We are exploring the development of formal AG-based proof support for discrete-time Simulink diagrams through a semantic embedding of the Circus language  in Isabelle/HOL. Circus is a formal modelling language for concurrent reactive systems in the style of Hoare’s CSP, but with support for modelling mutable state variables. A Circus model consists of a network of processes that communicate with one another solely via shared channels that carry typed data. Internal state variables are encapsulated and not directly observable by other parallel processes. Circus can capture a variety of languages at the semantic level, supporting the formulation of heterogeneous multi-models by acting as a lingua franca . Previous work at York has used Circus to give a semantics to discrete-time Simulink diagrams . The semantics uses processes to model blocks and channels to model wires. It has previously been used to define a refinement strategy from Simulink control laws to concurrent implementations . A number of supporting tools exist, including ClawZ , which allows formal verification of sequential code against a Simulink diagram, and also a mechanised translation from Simulink model files to Circus . As yet, there are no theorem proving facilities for the Circus Simulink models, and these we are proposing to develop, based on the Isabelle theorem prover.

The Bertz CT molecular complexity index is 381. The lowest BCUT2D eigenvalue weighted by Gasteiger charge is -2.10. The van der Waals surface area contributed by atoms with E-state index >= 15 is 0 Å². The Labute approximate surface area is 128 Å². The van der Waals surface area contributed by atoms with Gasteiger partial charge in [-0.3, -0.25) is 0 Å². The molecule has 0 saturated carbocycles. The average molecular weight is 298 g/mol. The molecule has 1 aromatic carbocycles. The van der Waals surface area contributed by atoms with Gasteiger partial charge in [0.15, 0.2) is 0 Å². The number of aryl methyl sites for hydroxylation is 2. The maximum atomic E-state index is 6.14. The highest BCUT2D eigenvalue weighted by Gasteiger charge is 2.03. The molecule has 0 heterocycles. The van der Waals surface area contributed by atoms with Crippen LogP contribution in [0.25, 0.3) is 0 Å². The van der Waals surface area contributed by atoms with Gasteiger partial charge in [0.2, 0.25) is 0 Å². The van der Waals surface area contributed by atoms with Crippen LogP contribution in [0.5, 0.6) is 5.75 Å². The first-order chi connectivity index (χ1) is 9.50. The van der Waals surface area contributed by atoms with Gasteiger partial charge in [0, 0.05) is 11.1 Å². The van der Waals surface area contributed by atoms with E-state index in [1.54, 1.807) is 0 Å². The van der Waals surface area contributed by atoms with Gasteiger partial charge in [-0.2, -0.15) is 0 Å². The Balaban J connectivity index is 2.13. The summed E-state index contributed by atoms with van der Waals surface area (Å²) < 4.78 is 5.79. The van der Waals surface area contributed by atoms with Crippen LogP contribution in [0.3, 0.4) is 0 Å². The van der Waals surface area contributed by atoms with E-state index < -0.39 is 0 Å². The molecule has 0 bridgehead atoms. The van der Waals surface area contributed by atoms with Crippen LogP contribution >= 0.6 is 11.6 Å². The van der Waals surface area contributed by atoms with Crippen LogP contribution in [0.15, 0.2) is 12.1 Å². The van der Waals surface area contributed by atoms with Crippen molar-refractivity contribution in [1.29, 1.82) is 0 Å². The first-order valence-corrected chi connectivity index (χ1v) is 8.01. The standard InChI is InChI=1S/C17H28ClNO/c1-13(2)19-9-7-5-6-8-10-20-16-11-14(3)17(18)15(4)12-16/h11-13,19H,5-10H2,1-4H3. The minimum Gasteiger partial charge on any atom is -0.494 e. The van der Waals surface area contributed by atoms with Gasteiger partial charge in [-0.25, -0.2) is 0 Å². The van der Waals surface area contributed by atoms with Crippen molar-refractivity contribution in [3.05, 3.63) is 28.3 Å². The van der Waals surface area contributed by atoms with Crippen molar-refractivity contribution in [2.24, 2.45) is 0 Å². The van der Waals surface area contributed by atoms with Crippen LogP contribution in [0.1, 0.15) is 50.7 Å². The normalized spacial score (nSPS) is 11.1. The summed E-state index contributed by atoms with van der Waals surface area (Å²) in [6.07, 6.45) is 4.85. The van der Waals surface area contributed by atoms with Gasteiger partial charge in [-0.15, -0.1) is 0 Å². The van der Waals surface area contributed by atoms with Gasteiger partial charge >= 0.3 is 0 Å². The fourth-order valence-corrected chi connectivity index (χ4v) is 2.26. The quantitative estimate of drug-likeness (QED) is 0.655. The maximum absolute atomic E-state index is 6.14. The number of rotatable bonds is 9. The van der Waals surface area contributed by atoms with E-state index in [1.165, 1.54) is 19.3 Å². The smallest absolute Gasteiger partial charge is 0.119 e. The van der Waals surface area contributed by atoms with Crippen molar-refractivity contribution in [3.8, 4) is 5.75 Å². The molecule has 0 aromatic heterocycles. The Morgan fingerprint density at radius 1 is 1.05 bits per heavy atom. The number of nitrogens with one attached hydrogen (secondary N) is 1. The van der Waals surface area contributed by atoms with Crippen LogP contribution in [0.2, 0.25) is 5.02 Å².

Circus has a denotational semantics in Hoare and He’s Unifying Theories of Programming [10, 6] (UTP). Over the past five years, we have been working on an Isabelle-based proof environment called Isabelle/UTP . This allows us to the encode semantic meta-models for programming and modelling languages, prove fundamental algebraic laws, formalise meta-model links, construct tactics to automate proof, and finally subject concrete models to verification and analysis via theorem proving. Isabelle/UTP has a prototype implementation of Circus, which we will develop further during this project.